Headlines: February 24th, 2005

Projects chosen as winning bids for the forty million pounds in the Extra Care Housing Fund this year will provide more than nine hundred new homes for older people and adults with learning disabilities across England, the Community Care Minister Stephen Ladyman has announced.A scheme in Hartlepool is the biggest winner under the scheme but in all there were 21 successful bids. For three of them the Housing Corporation has committed an additional 4,623,185 pounds in match funding. Fourteen bids will together provide 979 units of extra care housing in the council areas of Darwen, West Sussex, Wakefield, Cheshire, Bradford, Hartlepool, Darlington, North Yorkshire, Ealing, Derbyshire, Rotherham, Leicester and Plymouth. The other seven successful bids will improve communal facilities in existing sheltered housing and care homes so they can qualify as extra care housing. In all they will provide 259 extra care housing units.

Extra care housing supports independent living by providing older people with their own homes and with the care and support they need to meet their individual needs. The Extra Care schemes can provide 24-hour support, meals, domestic help and leisure and recreation facilities as well as a secure environment.

The largest award of 9.8 million pounds has gone to an Extra Care Retirement Village in Middle Warren, Hartlepool. It will include innovative features such as a neighbourhood park and a healthy living suite. The village will offer a mix of tenures, including rent, shared ownership and outright sale. The plan has been developed by Hartlepool Council, with the Joseph Rowntree Housing Trust, Hartlepool Primary Care Trust, North Tees Hospital Trust, and the Tees and North East Yorkshire Hospital Trust. The developers have involved older people in the planning and the project has been integrated with Hartlepool’s regeneration plans.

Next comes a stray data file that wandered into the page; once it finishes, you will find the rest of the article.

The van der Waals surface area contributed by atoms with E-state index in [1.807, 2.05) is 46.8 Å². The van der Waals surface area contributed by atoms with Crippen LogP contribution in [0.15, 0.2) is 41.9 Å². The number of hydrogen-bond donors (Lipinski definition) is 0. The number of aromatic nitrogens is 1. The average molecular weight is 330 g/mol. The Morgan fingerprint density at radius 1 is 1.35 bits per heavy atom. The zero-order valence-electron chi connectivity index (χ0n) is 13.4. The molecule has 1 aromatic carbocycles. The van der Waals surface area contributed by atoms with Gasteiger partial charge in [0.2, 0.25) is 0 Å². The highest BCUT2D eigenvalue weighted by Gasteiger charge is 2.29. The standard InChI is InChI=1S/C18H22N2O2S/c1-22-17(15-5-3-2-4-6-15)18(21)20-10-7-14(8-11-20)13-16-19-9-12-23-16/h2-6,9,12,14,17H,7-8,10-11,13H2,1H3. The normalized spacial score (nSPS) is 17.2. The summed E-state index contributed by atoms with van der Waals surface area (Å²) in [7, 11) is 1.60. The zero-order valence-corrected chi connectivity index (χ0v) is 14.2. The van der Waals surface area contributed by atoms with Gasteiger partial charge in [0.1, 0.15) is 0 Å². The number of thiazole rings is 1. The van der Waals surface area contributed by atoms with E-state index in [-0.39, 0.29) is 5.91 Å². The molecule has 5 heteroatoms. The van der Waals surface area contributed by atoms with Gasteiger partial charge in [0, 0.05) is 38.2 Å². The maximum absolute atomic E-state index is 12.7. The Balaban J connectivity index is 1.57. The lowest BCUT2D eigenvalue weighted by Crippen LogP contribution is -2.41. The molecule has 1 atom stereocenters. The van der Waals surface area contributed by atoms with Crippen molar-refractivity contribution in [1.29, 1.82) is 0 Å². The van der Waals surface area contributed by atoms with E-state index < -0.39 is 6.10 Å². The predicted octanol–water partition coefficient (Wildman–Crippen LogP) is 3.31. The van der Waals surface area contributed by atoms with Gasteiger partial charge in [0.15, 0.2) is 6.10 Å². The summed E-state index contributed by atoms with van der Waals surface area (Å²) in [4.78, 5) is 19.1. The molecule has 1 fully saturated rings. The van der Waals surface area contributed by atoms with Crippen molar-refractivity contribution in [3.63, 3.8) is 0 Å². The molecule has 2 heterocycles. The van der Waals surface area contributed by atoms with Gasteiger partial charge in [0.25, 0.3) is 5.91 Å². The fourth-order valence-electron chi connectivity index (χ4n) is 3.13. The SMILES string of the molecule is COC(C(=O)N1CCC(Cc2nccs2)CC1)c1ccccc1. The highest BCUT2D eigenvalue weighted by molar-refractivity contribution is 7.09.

Stephen Ladyman said he wanted to see more schemes of the sort that had been successful in bidding for the Extra Care Housing fund. “I want to see councils working with health, and other partners, including the private sector, in promoting public health and working towards the well-being and inclusion of all citizens. I want to see more older and disabled adults enabled to contribute to and participate in their communities,” he said.

Councillor Robbie Payne, Hartlepool Council’s Cabinet Member for Adult Services, said the Middle Warren scheme would set a new standard for helping older people to lead independent lives in their own homes. The success of the bid was an exciting and important chapter in Hartlepool’s history of partnership-working.

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